It’s only three more days until 2018, and the California Department of Motor Vehicles (DMV) has shared the following regarding new laws and changes to existing law. Unless stated below, these changes take effect January 1, 2018.
Cannabis Use in Vehicles
(SB 65, Hill)
This law prohibits smoking or ingesting marijuana or marijuana products while driving or riding as a passenger in a vehicle. The DMV will assign negligent operator point counts for this violation. In addition to the California Driver Handbook, the DMV also will revise the Motorcycle Handbook and the DMV’s website to include information relating to marijuana violations.
Buses and Seatbelts
(SB 20, Hill)
Beginning July 1, 2018, this law requires a passenger on a bus equipped with seat belts to be properly restrained by a safety belt. This law also prohibits a parent, legal guardian, or chartering party to transport on a bus, or permit to be transported on a bus, a child who is at least 8 years of age but under 16 years of age, unless they are properly restrained by a safety belt or an appropriate child passenger restraint system that meets federal safety standards. A violation of these provisions is an infraction punishable by a fine.
DUI – Passenger for Hire
(AB 2687, Achadjian)
Beginning July 1, 2018, this law makes it unlawful for a person to operate a motor vehicle with a blood alcohol concentration of 0.04 percent or more when a passenger for hire is in the vehicle at the time of the offense. This will mean that drivers of passenger for hire, in their personal vehicles, will be held to a higher standard of safety while transporting people. The DMV will suspend a person’s driver license if a conviction is added to their record. Commercial driver license holders will receive a disqualification.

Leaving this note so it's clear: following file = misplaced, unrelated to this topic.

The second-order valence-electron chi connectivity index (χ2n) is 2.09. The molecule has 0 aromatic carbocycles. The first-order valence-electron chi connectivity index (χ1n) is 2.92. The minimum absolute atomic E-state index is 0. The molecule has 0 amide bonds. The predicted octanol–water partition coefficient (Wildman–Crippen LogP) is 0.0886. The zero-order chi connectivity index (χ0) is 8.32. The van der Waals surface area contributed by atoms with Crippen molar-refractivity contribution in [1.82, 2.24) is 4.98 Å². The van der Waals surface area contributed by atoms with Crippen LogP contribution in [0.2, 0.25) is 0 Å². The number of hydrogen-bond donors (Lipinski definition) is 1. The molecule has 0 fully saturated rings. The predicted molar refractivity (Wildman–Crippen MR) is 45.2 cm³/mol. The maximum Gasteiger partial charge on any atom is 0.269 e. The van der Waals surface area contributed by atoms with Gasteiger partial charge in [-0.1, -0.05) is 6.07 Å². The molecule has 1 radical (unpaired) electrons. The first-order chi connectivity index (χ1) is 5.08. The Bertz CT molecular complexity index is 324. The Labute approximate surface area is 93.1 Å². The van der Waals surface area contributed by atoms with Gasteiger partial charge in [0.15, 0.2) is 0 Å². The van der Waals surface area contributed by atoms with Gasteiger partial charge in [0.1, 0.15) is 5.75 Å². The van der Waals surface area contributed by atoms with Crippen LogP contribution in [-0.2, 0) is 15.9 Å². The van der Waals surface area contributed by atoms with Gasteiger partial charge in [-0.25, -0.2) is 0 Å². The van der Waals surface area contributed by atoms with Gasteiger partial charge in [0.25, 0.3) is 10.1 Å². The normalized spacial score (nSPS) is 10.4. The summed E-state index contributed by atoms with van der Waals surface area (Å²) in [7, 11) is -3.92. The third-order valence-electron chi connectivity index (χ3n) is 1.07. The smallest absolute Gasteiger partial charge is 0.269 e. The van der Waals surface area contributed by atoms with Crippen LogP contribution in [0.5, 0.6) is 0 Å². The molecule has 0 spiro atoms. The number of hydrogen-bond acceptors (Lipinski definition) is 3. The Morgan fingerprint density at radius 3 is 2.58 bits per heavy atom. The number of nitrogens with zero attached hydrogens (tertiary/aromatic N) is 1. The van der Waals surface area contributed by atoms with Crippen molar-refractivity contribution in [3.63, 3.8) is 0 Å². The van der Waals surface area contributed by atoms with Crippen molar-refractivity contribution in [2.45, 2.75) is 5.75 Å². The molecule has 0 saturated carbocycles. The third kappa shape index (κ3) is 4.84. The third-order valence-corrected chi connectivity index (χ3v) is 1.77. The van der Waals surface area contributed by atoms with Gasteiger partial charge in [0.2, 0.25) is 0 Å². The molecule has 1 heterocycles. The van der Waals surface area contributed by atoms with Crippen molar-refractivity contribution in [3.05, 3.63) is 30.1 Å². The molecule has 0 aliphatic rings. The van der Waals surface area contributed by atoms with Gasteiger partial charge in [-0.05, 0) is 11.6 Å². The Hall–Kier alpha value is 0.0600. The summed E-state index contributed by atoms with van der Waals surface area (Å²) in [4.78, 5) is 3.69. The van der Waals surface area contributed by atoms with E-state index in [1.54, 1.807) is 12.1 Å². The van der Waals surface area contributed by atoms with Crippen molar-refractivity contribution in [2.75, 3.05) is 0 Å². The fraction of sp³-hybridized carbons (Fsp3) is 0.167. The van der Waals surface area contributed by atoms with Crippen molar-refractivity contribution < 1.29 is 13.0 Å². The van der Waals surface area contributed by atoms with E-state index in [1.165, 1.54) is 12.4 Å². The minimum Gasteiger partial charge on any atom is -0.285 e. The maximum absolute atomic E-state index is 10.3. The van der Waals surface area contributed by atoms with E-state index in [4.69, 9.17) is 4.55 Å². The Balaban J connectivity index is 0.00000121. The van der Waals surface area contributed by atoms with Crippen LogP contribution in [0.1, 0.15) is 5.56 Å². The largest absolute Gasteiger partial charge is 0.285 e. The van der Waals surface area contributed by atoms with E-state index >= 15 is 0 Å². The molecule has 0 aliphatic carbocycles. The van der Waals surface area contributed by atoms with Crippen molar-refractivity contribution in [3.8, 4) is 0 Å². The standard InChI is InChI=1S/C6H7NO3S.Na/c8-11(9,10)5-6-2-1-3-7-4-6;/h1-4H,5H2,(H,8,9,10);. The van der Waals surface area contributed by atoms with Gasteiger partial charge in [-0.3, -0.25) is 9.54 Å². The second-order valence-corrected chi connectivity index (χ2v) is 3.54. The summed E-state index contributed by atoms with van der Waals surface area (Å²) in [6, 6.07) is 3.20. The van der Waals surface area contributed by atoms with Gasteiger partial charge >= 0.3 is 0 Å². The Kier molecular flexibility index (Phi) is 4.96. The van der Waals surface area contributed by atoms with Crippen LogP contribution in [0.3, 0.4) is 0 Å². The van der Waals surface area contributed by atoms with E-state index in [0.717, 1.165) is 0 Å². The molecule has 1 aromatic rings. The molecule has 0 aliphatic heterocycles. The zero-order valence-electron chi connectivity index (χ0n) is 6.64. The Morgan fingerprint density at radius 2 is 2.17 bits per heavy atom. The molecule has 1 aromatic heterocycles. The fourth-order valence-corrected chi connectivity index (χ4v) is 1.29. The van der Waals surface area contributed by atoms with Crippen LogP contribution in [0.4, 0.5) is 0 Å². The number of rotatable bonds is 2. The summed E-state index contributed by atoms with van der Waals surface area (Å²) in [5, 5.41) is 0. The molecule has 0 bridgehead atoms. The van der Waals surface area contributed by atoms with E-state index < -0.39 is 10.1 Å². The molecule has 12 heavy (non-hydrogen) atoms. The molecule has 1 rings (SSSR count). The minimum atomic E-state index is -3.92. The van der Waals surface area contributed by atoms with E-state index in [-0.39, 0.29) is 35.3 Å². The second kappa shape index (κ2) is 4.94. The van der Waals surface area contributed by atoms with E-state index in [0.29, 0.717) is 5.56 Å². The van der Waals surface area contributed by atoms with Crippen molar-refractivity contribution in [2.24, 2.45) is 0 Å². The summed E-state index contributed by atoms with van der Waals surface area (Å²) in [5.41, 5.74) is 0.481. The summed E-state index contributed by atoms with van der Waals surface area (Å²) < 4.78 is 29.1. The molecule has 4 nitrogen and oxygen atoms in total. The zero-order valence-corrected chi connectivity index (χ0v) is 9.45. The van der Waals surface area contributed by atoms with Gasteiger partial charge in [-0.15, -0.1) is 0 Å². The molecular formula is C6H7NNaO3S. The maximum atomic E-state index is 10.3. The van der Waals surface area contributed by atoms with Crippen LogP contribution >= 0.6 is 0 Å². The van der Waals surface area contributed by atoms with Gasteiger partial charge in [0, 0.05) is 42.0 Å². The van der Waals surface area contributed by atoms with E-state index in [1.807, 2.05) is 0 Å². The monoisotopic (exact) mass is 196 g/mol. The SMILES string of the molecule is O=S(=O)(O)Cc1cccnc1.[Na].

Parking Violations for Registration or Driver License Renewal
(AB 503, Lackey)
This law makes changes to a requirement under which vehicle registration renewal and driver license issuance or renewal is not granted for having unpaid parking penalties and fees. The law creates a process for low-income Californians with outstanding parking violations to repay their fines and penalties prior to the parking violation being reported to the DMV. The law also allows the registered owner of a vehicle to file for Planned Non-Operation status when unpaid parking penalties are on the vehicle’s record. It also allows for someone with outstanding parking penalties and fees, to obtain or renew a driver license.